WASHINGTON – Just weeks after federal authorities imposed controls on wholesale energy prices in California, what many economists warned could happen in the Western states appears to happening: Befuddled by the complex pricing formulas as energy reserves fluctuate, energy producers are withholding power and making the shortages even worse.
The price controls, imposed June 19 by the Federal Energy and Regulatory Commission after much debate, were intended to maintain a steady supply of energy to watt-short Western states and prevent price gouging in times of dire need.
Instead, generators in some Western states are holding back supplies this week because they say they have no idea how much they will be paid for their product.
This energy withholding — coupled with the facts that several Nevada plants have been closed for repairs and soaring temperatures have nudged up demand — resulted in rolling blackouts in Nevada for the first time earlier this week.
Some critics are now blaming the FERC controls for California's "Stage 2" alert that occurred on Monday, the first alert that severe since the imposition of the controls. California suffered another Stage 2 alert on the Fourth of July holiday.
'We Predicted This Would Happen'
Economists who argued against the price controls were already shaking their heads.
"There seems to have been the desire to repeal the laws of economics," said Lynne Keisling, director of economic studies for the Reason Public Policy Institute and professor of economics at Northwestern University.
Many economists and energy policy analysts are skeptical of severe manipulations of the marketplace such as price controls. These controls sever the feedback loop that helps determine an adequate supply for fluctuating demands, they say.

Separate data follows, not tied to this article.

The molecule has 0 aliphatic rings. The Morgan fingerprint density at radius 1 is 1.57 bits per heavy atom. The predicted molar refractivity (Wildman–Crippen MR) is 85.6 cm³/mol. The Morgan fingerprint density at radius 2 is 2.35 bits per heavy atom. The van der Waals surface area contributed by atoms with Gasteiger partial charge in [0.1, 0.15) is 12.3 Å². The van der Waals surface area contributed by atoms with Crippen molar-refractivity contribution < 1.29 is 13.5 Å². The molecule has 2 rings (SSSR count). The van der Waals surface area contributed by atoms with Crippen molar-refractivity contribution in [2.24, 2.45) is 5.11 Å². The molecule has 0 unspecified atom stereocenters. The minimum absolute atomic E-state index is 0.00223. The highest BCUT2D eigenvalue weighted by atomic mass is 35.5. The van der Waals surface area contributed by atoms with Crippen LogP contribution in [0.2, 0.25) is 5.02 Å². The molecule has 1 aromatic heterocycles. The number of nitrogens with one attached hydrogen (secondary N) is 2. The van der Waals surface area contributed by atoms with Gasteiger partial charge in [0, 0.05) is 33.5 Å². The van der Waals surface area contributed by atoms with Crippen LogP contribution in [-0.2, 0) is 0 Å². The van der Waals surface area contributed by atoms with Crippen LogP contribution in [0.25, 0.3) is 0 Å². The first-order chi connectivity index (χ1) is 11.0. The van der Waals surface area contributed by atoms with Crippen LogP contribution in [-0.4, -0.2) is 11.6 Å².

"We predicted this would happen when they first started talking about the price caps," said Myron Ebell, director of international environmental policy for the Competitive Enterprise Institute in Washington, a pro-market think tank.
And economists feared that price controls would do nothing to help increase the supply of energy in the Western states or would fail to decrease the demand for that energy or both.
Reason's Keisling said she believes FERC knew the Pandora's box it might be opening, but bowed to political pressure. "I think it's a mixed bag — it was the politically wise thing to do; but as an economist my views are more cynical than most."
She pointed out that under the FERC order, the power suppliers in the Western states are given a 10 percent "risk premium" that kicks up the incentive for the states to sell as much as they can to big buyers in California, even at the risk of their own state customers. But it's not necessarily enough, she said.
"I give the FERC commission a lot of credit to working very hard to get a balanced compromise," she said. "My take is they knew they were making a compromise but knew the possibility of what happened in Nevada was there."
Blame the Suppliers, Not the Caps
Meanwhile supporters of energy price controls continue to blame power companies for the ongoing shortages, saying they are defying federal orders that require them to sell as much power to California as possible.
A spokesman for Sen. Diane Feinstein, D-Calif., who pursued permanently fixed caps on wholesale energy prices before the FERC action in June, said she expects FERC to initiate an investigation into Monday's shortages. She says it was this defiance that led to the price caps and that there "is no evidence" the price caps led to the capacity alerts.
But Sen. Gordon Smith, R-Ore., one of the few Republicans who jumped the aisle to sponsor the congressional price cap bill with Feinstein, acknowledged the problems while withholding judgment.
"It's too soon to come out one way or another," said Smith spokesman Joe Sheffo. "It's obvious there are some kinks that need to be worked out … the senator is following it and is going to hold off for a least a little while to see if these are chronic problems or something that can be worked out fairly quickly. I don't know if he's willing to throw the hat in yet."